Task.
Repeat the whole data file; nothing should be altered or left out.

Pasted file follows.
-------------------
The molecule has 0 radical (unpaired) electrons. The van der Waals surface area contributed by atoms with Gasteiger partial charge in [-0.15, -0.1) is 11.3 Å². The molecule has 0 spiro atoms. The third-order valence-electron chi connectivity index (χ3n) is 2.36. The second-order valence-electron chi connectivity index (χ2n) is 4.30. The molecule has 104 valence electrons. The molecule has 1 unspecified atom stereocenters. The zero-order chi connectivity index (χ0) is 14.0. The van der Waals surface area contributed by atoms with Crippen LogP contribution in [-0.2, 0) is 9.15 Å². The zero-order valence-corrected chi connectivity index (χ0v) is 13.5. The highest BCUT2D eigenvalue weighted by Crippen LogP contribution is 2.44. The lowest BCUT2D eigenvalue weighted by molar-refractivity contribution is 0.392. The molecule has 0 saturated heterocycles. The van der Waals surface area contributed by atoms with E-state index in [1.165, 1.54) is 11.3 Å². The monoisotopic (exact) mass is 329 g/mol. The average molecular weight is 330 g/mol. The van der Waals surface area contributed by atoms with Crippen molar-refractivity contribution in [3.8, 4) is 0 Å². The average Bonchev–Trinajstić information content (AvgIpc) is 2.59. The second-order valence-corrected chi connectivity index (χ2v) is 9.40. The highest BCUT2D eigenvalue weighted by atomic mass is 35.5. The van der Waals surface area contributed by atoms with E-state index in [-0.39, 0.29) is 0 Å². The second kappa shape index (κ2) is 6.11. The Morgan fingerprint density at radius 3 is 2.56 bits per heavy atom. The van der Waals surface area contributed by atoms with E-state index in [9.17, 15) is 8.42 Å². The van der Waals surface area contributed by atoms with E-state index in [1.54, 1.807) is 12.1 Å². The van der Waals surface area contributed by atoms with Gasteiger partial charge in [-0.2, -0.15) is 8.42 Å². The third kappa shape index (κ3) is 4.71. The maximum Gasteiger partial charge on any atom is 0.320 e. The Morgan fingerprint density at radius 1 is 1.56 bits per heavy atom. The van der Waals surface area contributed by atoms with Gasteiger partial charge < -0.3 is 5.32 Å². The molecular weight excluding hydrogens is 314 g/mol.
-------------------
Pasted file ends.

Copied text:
The molecule has 0 radical (unpaired) electrons. The van der Waals surface area contributed by atoms with Gasteiger partial charge in [-0.15, -0.1) is 11.3 Å². The molecule has 0 spiro atoms. The third-order valence-electron chi connectivity index (χ3n) is 2.36. The second-order valence-electron chi connectivity index (χ2n) is 4.30. The molecule has 104 valence electrons. The molecule has 1 unspecified atom stereocenters. The zero-order chi connectivity index (χ0) is 14.0. The van der Waals surface area contributed by atoms with Crippen LogP contribution in [-0.2, 0) is 9.15 Å². The zero-order valence-corrected chi connectivity index (χ0v) is 13.5. The highest BCUT2D eigenvalue weighted by Crippen LogP contribution is 2.44. The lowest BCUT2D eigenvalue weighted by molar-refractivity contribution is 0.392. The molecule has 0 saturated heterocycles. The van der Waals surface area contributed by atoms with E-state index in [1.165, 1.54) is 11.3 Å². The monoisotopic (exact) mass is 329 g/mol. The average molecular weight is 330 g/mol. The van der Waals surface area contributed by atoms with Crippen molar-refractivity contribution in [3.8, 4) is 0 Å². The average Bonchev–Trinajstić information content (AvgIpc) is 2.59. The second-order valence-corrected chi connectivity index (χ2v) is 9.40. The highest BCUT2D eigenvalue weighted by atomic mass is 35.5. The van der Waals surface area contributed by atoms with E-state index in [-0.39, 0.29) is 0 Å². The second kappa shape index (κ2) is 6.11. The Morgan fingerprint density at radius 3 is 2.56 bits per heavy atom. The van der Waals surface area contributed by atoms with E-state index in [9.17, 15) is 8.42 Å². The van der Waals surface area contributed by atoms with E-state index in [1.54, 1.807) is 12.1 Å². The van der Waals surface area contributed by atoms with Gasteiger partial charge in [-0.2, -0.15) is 8.42 Å². The third kappa shape index (κ3) is 4.71. The maximum Gasteiger partial charge on any atom is 0.320 e. The Morgan fingerprint density at radius 1 is 1.56 bits per heavy atom. The van der Waals surface area contributed by atoms with Gasteiger partial charge < -0.3 is 5.32 Å². The molecular weight excluding hydrogens is 314 g/mol.